Rio de Janeiro: She was cheered by legions of Carnival fans, but 7-year-old Julia Lira, the youngest drum corps queen in memory at Rio`s lavish party, broke down crying upon realising she was the centre of everyone`s attention early Monday.
Dressed in a sequined halter top and a miniskirt made of purple feathers, the youngster shuffled through the first 50 yards (meters) of the parade. Her father — the president of the parading Viradouro samba group — then took her by the hand and presented her to the crowd. She smiled big for the photographers.
But 10 minutes into the group`s parade and surrounded by dozens of photographers and television cameramen, the youngster broke down in tears and was immediately scooped up into the arms of her unofficial handler, the group`s spokeswoman Joice Hurtado, and taken away from the attention.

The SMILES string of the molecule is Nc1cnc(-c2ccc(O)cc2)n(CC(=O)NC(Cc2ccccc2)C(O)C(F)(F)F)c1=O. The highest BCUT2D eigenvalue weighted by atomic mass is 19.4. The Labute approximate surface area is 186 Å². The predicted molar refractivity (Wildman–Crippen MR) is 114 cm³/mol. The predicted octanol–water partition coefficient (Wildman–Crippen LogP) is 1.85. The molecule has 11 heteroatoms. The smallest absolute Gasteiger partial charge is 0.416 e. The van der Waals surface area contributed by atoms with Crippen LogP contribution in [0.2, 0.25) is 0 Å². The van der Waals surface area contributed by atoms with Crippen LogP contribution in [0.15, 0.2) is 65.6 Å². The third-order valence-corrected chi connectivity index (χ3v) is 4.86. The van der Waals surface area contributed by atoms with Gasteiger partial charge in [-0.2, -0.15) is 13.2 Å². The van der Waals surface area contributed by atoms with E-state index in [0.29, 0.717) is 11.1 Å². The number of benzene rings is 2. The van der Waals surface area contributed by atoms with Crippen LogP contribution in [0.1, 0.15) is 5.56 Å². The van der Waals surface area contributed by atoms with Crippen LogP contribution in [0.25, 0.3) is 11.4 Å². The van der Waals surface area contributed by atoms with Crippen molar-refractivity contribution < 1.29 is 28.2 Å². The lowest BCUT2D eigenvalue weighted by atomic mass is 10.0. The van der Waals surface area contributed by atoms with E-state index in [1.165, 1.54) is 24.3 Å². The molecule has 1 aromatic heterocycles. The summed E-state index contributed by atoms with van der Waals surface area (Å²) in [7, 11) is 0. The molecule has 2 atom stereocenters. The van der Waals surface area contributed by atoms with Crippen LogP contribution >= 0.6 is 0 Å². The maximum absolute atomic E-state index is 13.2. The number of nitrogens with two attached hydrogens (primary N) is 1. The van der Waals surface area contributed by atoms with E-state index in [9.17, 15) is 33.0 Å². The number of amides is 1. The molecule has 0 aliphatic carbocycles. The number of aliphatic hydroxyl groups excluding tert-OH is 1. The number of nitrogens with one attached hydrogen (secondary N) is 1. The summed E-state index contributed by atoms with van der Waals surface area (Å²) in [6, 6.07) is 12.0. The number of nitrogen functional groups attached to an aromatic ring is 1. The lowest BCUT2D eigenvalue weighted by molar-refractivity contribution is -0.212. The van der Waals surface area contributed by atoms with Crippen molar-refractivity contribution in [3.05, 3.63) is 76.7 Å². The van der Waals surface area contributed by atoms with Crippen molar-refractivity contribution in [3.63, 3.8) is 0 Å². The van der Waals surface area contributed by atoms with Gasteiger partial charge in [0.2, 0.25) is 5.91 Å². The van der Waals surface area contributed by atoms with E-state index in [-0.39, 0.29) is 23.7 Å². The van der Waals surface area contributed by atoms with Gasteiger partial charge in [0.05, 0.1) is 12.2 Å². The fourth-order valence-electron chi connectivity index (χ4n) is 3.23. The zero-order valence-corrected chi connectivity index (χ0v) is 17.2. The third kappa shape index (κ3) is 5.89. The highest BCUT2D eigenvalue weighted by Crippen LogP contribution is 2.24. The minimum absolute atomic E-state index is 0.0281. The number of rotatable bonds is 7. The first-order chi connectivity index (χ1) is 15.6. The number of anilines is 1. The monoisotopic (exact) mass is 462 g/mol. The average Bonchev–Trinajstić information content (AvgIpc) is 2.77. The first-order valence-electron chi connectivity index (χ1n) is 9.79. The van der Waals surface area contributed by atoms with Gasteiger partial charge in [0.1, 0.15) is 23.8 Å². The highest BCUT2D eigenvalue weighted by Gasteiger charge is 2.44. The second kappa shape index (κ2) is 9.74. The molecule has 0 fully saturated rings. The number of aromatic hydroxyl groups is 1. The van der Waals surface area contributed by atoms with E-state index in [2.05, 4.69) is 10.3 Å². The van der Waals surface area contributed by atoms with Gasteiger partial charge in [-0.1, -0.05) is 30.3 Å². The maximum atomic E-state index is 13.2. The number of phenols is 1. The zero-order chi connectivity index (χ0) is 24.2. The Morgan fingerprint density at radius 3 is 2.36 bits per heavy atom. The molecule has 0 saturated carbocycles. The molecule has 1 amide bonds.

After a five-minute cool down, Julia returned to her place in front of the group`s massive drum line, but was quickly whisked through the parade grounds by her father and out of the media`s eye.
About 20 minutes after that, the girl bounced back and began to samba at the helm of the parade — though television coverage steered clear of showing the youngster to millions of viewers.
Before the parade began, Julia`s father, Marco Lira, said that "she`s happy, she is ready to dance."
But some in the audience thought she was not ready for the spotlight.
"She is too young to be a drum corps queen," said Marister Deniz, 60, who was watching from the stands. "A girl that size shouldn`t be thrust in such a role."
But Jorge Elias Souza, a member of the Viradouro drum corps, said he was proud of the girl regardless.
Putting Julia in the Carnival role drew the ire of child welfare advocates who were against a 7-year-old taking on a role normally reserved for sultry models and actresses.